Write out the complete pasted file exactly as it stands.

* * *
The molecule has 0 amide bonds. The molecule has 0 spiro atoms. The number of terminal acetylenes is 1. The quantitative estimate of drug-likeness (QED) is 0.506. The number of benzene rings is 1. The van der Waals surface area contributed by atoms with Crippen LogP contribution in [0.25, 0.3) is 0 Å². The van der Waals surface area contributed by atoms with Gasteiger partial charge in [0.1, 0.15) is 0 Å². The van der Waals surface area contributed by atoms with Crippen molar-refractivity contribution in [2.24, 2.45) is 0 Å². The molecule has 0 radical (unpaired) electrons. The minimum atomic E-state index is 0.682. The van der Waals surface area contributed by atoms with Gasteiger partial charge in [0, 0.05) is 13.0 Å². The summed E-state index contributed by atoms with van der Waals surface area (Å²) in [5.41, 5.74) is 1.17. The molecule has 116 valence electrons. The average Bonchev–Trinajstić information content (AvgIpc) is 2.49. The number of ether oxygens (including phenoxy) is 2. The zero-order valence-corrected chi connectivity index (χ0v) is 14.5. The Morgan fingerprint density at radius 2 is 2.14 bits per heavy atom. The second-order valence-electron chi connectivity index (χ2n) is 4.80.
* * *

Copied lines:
The molecule has 0 amide bonds. The molecule has 0 spiro atoms. The number of terminal acetylenes is 1. The quantitative estimate of drug-likeness (QED) is 0.506. The number of benzene rings is 1. The van der Waals surface area contributed by atoms with Crippen LogP contribution in [0.25, 0.3) is 0 Å². The van der Waals surface area contributed by atoms with Gasteiger partial charge in [0.1, 0.15) is 0 Å². The van der Waals surface area contributed by atoms with Crippen molar-refractivity contribution in [2.24, 2.45) is 0 Å². The molecule has 0 radical (unpaired) electrons. The minimum atomic E-state index is 0.682. The van der Waals surface area contributed by atoms with Gasteiger partial charge in [0, 0.05) is 13.0 Å². The summed E-state index contributed by atoms with van der Waals surface area (Å²) in [5.41, 5.74) is 1.17. The molecule has 116 valence electrons. The average Bonchev–Trinajstić information content (AvgIpc) is 2.49. The number of ether oxygens (including phenoxy) is 2. The zero-order valence-corrected chi connectivity index (χ0v) is 14.5. The Morgan fingerprint density at radius 2 is 2.14 bits per heavy atom. The second-order valence-electron chi connectivity index (χ2n) is 4.80.